The returns went into the early hours of Wednesday morning, but eventually the state of Pennsylvania was called for Donald Trump which sent him over the threshold of 270 Electoral College votes to clinch the presidency. Just prior to that announcement, Clinton campaign manager, John Podesta, spoke to the gathered Hillary fans in New York and said they wouldn’t be conceding anything until all the votes were counted. Even at that point in the evening, the writing was on the wall, and a short time later, PA went Trump, Hillary called to concede, and the 2016 campaign came to an end.
I spent the evening following the New York Times live forecast of actual vote returns and things started to go Trump’s way during the 9pm hour last night. Here’s their chart which is based on the actual vote returns which extrapolates a candidate’s chance of winning the presidency.
The night started with a projection of 80% chance that Hillary wins the race. As the time ticked by, and Trump started winning in Florida, the projection Clinton projection meltedd away. Right around 9:30pm ET last night, the projection crossed into Trump territory as returns started trickling in from North Carolina, Ohio, and others. It was quite clear by 10pm ET that Trump was having an outstanding night.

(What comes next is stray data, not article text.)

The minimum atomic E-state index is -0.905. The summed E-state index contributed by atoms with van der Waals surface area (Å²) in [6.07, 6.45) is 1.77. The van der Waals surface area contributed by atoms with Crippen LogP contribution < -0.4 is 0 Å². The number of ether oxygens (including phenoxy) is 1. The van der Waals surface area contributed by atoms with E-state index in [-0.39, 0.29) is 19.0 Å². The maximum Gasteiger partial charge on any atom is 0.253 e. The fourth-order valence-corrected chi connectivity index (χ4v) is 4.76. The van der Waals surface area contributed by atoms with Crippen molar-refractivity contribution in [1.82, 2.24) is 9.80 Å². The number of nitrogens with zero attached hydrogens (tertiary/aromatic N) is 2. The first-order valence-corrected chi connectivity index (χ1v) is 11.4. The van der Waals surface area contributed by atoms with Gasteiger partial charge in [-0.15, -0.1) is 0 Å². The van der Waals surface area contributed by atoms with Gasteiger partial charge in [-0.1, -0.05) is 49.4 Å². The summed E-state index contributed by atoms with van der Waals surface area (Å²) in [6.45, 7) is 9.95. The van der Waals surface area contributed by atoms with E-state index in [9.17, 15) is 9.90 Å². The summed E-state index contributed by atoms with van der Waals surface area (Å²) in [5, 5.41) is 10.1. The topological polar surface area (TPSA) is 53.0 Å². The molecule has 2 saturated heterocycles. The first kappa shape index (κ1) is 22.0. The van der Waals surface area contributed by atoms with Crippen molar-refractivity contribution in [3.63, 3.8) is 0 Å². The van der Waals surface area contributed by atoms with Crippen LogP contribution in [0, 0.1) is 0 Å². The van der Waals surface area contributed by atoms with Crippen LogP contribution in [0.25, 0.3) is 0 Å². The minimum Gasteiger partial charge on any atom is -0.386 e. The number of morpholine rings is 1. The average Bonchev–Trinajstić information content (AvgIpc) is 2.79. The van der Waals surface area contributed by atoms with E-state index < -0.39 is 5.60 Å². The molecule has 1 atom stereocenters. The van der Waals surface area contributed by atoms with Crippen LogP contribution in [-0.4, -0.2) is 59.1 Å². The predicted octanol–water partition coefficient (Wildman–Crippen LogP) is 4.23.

Here is John Podesta addressing the crowds of Clinton supporters at 2am ET:
His brief statements seemed to indicate an unwillingness on the part of the Hillary campaign to admit defeat, and perhaps hinted at some recounts in certain areas.
However, something changed shortly after Podesta addressed the crowd which sealed the race and left the Clinton campaign with no further course to 270 electoral votes. It was then reported that Hillary Clinton had spoke to Donald Trump and offered her concession of the race around 2:30am ET.
Around 2:45am ET, the crowd at Trump headquarters in New York erupted as it was announced that Donald Trump and Mike Pence would be addressing the supporters to claim victory.
Here is the full speech from Vice President-Elect Mike Pence, and President-Elect Donald Trump:
The rest, as they say, is history. Hillary Clinton is expected to deliver a statement at some point today.